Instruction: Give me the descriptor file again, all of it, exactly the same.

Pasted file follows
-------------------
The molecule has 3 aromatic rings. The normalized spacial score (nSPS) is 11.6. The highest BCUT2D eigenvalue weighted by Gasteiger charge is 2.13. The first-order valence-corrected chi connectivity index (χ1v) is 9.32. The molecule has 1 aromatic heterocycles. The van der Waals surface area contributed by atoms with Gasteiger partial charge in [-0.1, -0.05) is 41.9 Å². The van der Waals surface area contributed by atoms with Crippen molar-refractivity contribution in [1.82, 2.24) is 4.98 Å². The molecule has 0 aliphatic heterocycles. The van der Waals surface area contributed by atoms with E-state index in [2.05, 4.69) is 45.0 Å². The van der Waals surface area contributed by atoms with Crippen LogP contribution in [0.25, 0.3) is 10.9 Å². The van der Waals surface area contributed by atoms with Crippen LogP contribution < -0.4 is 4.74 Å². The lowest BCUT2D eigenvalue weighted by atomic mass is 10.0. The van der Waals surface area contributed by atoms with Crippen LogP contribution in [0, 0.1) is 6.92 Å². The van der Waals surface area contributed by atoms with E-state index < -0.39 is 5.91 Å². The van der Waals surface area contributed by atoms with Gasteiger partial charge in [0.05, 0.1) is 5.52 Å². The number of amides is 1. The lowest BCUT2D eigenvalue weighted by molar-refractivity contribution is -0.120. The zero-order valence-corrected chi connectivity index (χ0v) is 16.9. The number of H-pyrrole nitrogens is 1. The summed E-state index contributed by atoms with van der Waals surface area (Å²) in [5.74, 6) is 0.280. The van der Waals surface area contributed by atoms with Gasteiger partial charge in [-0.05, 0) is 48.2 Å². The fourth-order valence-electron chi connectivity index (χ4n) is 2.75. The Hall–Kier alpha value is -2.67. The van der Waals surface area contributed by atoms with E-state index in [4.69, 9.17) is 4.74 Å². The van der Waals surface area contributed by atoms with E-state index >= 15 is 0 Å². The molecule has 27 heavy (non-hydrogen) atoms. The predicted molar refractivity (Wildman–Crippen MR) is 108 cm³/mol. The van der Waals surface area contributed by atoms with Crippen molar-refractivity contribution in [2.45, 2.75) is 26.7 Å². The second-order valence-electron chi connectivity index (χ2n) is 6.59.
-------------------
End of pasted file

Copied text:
The molecule has 3 aromatic rings. The normalized spacial score (nSPS) is 11.6. The highest BCUT2D eigenvalue weighted by Gasteiger charge is 2.13. The first-order valence-corrected chi connectivity index (χ1v) is 9.32. The molecule has 1 aromatic heterocycles. The van der Waals surface area contributed by atoms with Gasteiger partial charge in [-0.1, -0.05) is 41.9 Å². The van der Waals surface area contributed by atoms with Crippen molar-refractivity contribution in [1.82, 2.24) is 4.98 Å². The molecule has 0 aliphatic heterocycles. The van der Waals surface area contributed by atoms with E-state index in [2.05, 4.69) is 45.0 Å². The van der Waals surface area contributed by atoms with Crippen LogP contribution in [0.25, 0.3) is 10.9 Å². The van der Waals surface area contributed by atoms with Crippen LogP contribution < -0.4 is 4.74 Å². The lowest BCUT2D eigenvalue weighted by atomic mass is 10.0. The van der Waals surface area contributed by atoms with Crippen LogP contribution in [0, 0.1) is 6.92 Å². The van der Waals surface area contributed by atoms with E-state index < -0.39 is 5.91 Å². The van der Waals surface area contributed by atoms with Gasteiger partial charge in [0.05, 0.1) is 5.52 Å². The number of amides is 1. The lowest BCUT2D eigenvalue weighted by molar-refractivity contribution is -0.120. The zero-order valence-corrected chi connectivity index (χ0v) is 16.9. The number of H-pyrrole nitrogens is 1. The summed E-state index contributed by atoms with van der Waals surface area (Å²) in [5.74, 6) is 0.280. The van der Waals surface area contributed by atoms with Gasteiger partial charge in [-0.05, 0) is 48.2 Å². The fourth-order valence-electron chi connectivity index (χ4n) is 2.75. The Hall–Kier alpha value is -2.67. The van der Waals surface area contributed by atoms with E-state index in [4.69, 9.17) is 4.74 Å². The van der Waals surface area contributed by atoms with E-state index >= 15 is 0 Å². The molecule has 27 heavy (non-hydrogen) atoms. The predicted molar refractivity (Wildman–Crippen MR) is 108 cm³/mol. The van der Waals surface area contributed by atoms with Crippen molar-refractivity contribution in [2.45, 2.75) is 26.7 Å². The second-order valence-electron chi connectivity index (χ2n) is 6.59.